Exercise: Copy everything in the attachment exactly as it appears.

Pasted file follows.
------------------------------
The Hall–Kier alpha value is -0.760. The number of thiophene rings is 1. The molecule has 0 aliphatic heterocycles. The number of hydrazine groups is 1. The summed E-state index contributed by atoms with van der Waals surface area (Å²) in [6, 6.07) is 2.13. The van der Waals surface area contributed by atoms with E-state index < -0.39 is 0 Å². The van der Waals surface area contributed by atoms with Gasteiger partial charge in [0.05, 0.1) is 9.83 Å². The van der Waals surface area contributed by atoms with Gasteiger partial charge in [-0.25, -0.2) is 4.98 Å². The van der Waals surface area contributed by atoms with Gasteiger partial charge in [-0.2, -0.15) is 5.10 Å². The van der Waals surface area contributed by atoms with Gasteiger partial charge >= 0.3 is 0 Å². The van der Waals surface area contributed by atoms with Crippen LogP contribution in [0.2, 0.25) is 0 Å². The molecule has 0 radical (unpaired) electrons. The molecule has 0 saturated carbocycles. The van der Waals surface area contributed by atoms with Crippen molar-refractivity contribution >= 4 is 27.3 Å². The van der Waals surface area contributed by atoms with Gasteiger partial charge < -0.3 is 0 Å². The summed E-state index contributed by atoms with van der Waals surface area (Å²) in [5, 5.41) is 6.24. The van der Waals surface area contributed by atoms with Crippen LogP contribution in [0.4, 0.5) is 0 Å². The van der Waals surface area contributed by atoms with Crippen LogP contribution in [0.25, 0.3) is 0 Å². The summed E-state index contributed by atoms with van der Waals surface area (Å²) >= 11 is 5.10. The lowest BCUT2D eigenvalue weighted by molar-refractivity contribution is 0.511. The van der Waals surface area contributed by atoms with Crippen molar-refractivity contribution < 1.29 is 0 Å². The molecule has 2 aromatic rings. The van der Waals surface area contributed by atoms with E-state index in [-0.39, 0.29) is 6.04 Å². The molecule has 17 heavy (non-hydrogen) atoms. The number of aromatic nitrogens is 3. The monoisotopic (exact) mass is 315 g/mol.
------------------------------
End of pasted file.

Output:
The Hall–Kier alpha value is -0.760. The number of thiophene rings is 1. The molecule has 0 aliphatic heterocycles. The number of hydrazine groups is 1. The summed E-state index contributed by atoms with van der Waals surface area (Å²) in [6, 6.07) is 2.13. The van der Waals surface area contributed by atoms with E-state index < -0.39 is 0 Å². The van der Waals surface area contributed by atoms with Gasteiger partial charge in [0.05, 0.1) is 9.83 Å². The van der Waals surface area contributed by atoms with Gasteiger partial charge in [-0.25, -0.2) is 4.98 Å². The van der Waals surface area contributed by atoms with Gasteiger partial charge in [-0.2, -0.15) is 5.10 Å². The van der Waals surface area contributed by atoms with Gasteiger partial charge >= 0.3 is 0 Å². The van der Waals surface area contributed by atoms with Crippen LogP contribution in [0.2, 0.25) is 0 Å². The molecule has 0 radical (unpaired) electrons. The molecule has 0 saturated carbocycles. The van der Waals surface area contributed by atoms with Crippen molar-refractivity contribution >= 4 is 27.3 Å². The van der Waals surface area contributed by atoms with Gasteiger partial charge < -0.3 is 0 Å². The summed E-state index contributed by atoms with van der Waals surface area (Å²) in [5, 5.41) is 6.24. The van der Waals surface area contributed by atoms with Crippen LogP contribution in [0.4, 0.5) is 0 Å². The van der Waals surface area contributed by atoms with Crippen LogP contribution in [0.25, 0.3) is 0 Å². The summed E-state index contributed by atoms with van der Waals surface area (Å²) >= 11 is 5.10. The lowest BCUT2D eigenvalue weighted by molar-refractivity contribution is 0.511. The van der Waals surface area contributed by atoms with Crippen molar-refractivity contribution < 1.29 is 0 Å². The molecule has 2 aromatic rings. The van der Waals surface area contributed by atoms with E-state index in [-0.39, 0.29) is 6.04 Å². The molecule has 17 heavy (non-hydrogen) atoms. The number of aromatic nitrogens is 3. The monoisotopic (exact) mass is 315 g/mol.